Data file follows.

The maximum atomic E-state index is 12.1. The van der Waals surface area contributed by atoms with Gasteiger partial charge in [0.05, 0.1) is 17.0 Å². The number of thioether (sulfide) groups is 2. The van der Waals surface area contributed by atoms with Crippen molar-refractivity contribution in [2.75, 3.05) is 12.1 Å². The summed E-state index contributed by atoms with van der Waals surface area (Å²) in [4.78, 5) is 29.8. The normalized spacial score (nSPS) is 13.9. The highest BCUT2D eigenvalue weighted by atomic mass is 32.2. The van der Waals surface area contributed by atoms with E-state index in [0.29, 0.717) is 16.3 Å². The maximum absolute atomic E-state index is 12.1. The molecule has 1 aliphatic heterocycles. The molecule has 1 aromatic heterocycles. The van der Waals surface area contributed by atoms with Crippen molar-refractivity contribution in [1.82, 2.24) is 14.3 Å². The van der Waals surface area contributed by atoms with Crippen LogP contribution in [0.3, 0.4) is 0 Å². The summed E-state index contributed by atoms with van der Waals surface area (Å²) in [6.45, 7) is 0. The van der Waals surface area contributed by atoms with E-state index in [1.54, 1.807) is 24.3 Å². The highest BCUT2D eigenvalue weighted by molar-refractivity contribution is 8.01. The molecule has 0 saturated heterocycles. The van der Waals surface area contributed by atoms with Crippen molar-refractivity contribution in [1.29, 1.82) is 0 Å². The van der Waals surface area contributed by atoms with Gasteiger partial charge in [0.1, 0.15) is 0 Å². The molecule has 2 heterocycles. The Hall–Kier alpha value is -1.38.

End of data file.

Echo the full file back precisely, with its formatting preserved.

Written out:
The maximum atomic E-state index is 12.1. The van der Waals surface area contributed by atoms with Gasteiger partial charge in [0.05, 0.1) is 17.0 Å². The number of thioether (sulfide) groups is 2. The van der Waals surface area contributed by atoms with Crippen molar-refractivity contribution in [2.75, 3.05) is 12.1 Å². The summed E-state index contributed by atoms with van der Waals surface area (Å²) in [4.78, 5) is 29.8. The normalized spacial score (nSPS) is 13.9. The highest BCUT2D eigenvalue weighted by atomic mass is 32.2. The van der Waals surface area contributed by atoms with E-state index in [0.29, 0.717) is 16.3 Å². The maximum absolute atomic E-state index is 12.1. The molecule has 1 aliphatic heterocycles. The molecule has 1 aromatic heterocycles. The van der Waals surface area contributed by atoms with Crippen molar-refractivity contribution in [1.82, 2.24) is 14.3 Å². The van der Waals surface area contributed by atoms with Crippen LogP contribution in [0.3, 0.4) is 0 Å². The summed E-state index contributed by atoms with van der Waals surface area (Å²) in [6.45, 7) is 0. The van der Waals surface area contributed by atoms with E-state index in [1.54, 1.807) is 24.3 Å². The highest BCUT2D eigenvalue weighted by molar-refractivity contribution is 8.01. The molecule has 0 saturated heterocycles. The van der Waals surface area contributed by atoms with Crippen molar-refractivity contribution in [1.29, 1.82) is 0 Å². The van der Waals surface area contributed by atoms with Gasteiger partial charge in [0.1, 0.15) is 0 Å². The molecule has 2 heterocycles. The Hall–Kier alpha value is -1.38.